Termination of the concession agreement will be an area of key focus for the Project Company and its lenders as they will want to know in what circumstances the government can bring the concession agreement to an end and what, if any, compensation is payable on termination of the concession agreement.

Termination of the concession agreement may fall into one of three categories: government default, Project Company default and prolonged force majeure. Government default usually includes non-payment (if the government is responsible for payment), the construction of competing assets (if the Project Company is taking demand risk and is not otherwise compensated), compensation, change in law (to the extent that the Project Company cannot be put in the same position it was in before the change in law by the payment of compensation), expropriation and/or breach of the concession agreement by the government. The Project Company and lenders will expect to be paid out in full on a termination for government default (and may want any such payment to be guaranteed by the Ministry of Finance depending on the nature of the government entity which is the counterparty to the concession agreement).

With Project Company default, the Project Company and the lenders will want to ensure that there are no hair trigger events of default and that the Project Company has an opportunity to cure most events of default prior to termination. The lenders will also require a direct agreement enabling them (or someone appointed on their behalf) to step in and rectify a Project Company default before the concession agreement is terminated. Payment on termination for Project Company default will depend on the type of infrastructure but may be limited to repayment of debt. The treatment of force majeure will depend on whether it is natural (and insurable) or political (which is not typically insurable). Usually, termination for prolonged political force majeure will be treated the same as a termination for government default, whereas natural force majeure should be covered by insurance.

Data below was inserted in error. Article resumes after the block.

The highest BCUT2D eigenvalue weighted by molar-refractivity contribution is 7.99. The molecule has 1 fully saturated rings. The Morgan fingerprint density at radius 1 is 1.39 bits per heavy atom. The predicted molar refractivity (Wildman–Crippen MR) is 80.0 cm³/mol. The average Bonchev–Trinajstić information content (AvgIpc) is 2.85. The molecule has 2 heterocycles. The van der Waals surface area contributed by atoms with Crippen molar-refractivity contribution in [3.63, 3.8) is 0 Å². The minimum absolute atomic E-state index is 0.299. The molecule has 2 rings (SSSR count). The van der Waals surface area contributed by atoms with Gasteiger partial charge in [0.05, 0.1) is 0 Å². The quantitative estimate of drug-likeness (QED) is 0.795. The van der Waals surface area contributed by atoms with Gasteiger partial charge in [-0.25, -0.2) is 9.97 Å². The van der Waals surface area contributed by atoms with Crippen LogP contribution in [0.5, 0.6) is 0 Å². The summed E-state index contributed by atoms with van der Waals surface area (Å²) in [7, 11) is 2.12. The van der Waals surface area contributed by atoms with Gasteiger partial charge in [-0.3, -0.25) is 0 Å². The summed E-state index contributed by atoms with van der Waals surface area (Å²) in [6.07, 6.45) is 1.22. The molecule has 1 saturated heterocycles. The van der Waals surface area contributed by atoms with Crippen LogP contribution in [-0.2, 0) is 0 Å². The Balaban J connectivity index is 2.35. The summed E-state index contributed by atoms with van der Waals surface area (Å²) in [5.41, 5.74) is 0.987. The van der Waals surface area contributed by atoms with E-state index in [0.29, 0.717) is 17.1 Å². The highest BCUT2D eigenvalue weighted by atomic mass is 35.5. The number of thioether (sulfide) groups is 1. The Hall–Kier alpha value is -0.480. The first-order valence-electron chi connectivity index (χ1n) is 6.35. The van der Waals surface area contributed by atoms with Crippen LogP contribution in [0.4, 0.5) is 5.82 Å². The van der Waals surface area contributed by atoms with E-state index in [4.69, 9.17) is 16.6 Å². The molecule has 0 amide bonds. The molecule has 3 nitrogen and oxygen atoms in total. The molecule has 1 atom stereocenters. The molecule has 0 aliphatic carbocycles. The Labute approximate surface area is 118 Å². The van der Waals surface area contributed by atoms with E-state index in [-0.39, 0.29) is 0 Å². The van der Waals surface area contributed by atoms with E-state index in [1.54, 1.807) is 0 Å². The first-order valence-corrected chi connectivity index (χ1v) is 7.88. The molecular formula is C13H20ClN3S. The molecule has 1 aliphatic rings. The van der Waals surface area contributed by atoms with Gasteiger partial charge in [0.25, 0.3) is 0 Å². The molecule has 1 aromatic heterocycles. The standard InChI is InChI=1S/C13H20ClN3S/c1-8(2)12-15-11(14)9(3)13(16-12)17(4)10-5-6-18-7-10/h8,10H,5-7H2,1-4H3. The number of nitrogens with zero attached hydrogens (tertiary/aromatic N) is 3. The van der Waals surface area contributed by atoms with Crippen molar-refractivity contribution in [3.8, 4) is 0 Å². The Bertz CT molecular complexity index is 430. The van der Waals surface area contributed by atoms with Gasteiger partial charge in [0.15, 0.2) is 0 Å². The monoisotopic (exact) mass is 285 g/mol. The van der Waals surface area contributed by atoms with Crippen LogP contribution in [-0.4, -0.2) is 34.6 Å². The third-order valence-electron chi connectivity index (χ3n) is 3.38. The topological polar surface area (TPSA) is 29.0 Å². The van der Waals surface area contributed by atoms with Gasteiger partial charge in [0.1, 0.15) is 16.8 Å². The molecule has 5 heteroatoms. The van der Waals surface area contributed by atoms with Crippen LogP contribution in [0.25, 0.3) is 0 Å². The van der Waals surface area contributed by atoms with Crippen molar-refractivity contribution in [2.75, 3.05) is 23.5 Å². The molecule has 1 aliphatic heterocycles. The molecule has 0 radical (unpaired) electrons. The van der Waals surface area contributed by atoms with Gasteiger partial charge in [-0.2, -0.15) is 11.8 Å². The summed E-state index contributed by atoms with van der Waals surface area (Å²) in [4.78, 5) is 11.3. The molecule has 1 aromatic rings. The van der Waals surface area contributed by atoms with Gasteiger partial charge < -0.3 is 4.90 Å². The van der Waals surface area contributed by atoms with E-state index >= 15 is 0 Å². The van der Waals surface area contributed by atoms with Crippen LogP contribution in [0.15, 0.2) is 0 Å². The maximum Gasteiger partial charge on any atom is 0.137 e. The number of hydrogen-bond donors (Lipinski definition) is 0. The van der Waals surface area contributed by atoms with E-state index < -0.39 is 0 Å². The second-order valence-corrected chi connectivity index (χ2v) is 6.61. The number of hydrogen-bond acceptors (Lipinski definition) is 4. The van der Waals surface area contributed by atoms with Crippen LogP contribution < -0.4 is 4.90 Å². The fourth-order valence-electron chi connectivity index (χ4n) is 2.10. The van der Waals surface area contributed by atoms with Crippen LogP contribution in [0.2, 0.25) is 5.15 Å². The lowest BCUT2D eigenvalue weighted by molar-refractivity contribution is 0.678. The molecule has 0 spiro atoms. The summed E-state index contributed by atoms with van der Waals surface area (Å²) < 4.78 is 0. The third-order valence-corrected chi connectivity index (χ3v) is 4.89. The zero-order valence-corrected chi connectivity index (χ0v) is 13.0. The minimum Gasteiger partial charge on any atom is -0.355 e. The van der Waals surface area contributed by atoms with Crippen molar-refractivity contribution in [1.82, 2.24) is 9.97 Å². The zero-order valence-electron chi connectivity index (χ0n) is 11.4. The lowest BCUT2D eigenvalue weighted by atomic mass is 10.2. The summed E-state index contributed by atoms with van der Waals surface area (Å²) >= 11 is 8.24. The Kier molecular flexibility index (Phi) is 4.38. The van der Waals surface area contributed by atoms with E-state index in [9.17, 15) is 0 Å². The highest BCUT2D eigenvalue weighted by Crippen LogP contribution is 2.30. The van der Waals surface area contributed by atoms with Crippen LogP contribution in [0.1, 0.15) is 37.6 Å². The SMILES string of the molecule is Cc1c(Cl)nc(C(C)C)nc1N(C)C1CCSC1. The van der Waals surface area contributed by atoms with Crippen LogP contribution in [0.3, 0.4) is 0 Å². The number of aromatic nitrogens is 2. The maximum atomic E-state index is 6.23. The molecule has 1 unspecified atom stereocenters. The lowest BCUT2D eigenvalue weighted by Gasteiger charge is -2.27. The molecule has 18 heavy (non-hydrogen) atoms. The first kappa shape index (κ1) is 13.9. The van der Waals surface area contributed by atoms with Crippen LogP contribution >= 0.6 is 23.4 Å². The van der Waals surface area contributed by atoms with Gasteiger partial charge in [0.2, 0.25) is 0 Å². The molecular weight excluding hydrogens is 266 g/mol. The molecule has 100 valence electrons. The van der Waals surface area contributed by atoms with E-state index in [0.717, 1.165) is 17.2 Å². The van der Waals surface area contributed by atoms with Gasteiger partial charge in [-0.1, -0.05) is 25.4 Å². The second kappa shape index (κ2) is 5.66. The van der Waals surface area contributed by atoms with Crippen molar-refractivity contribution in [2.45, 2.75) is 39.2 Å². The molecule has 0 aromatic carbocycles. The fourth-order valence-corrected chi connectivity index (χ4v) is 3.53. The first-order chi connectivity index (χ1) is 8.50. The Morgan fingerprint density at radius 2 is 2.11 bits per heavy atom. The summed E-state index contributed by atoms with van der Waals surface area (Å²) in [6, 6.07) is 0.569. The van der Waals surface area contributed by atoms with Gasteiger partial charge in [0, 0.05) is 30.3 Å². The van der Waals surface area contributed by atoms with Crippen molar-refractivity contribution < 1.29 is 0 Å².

Other issues that need to be addressed in the concession agreement include provisions dealing with the site (is it provided by the government or procured by the Project Company, who takes the risk of unforeseen ground conditions and/or pre-existing contamination, etc), allocation of responsibility for obtaining any relevant consents and permits, construction of the works, commencement of the services and remedies for delay, changes in law or other events entitling the Project Company to compensation under the concession agreement, force majeure (both events, which are usually divided into natural and political force majeure events, and consequences) and insurance arrangements.


Gulf Construction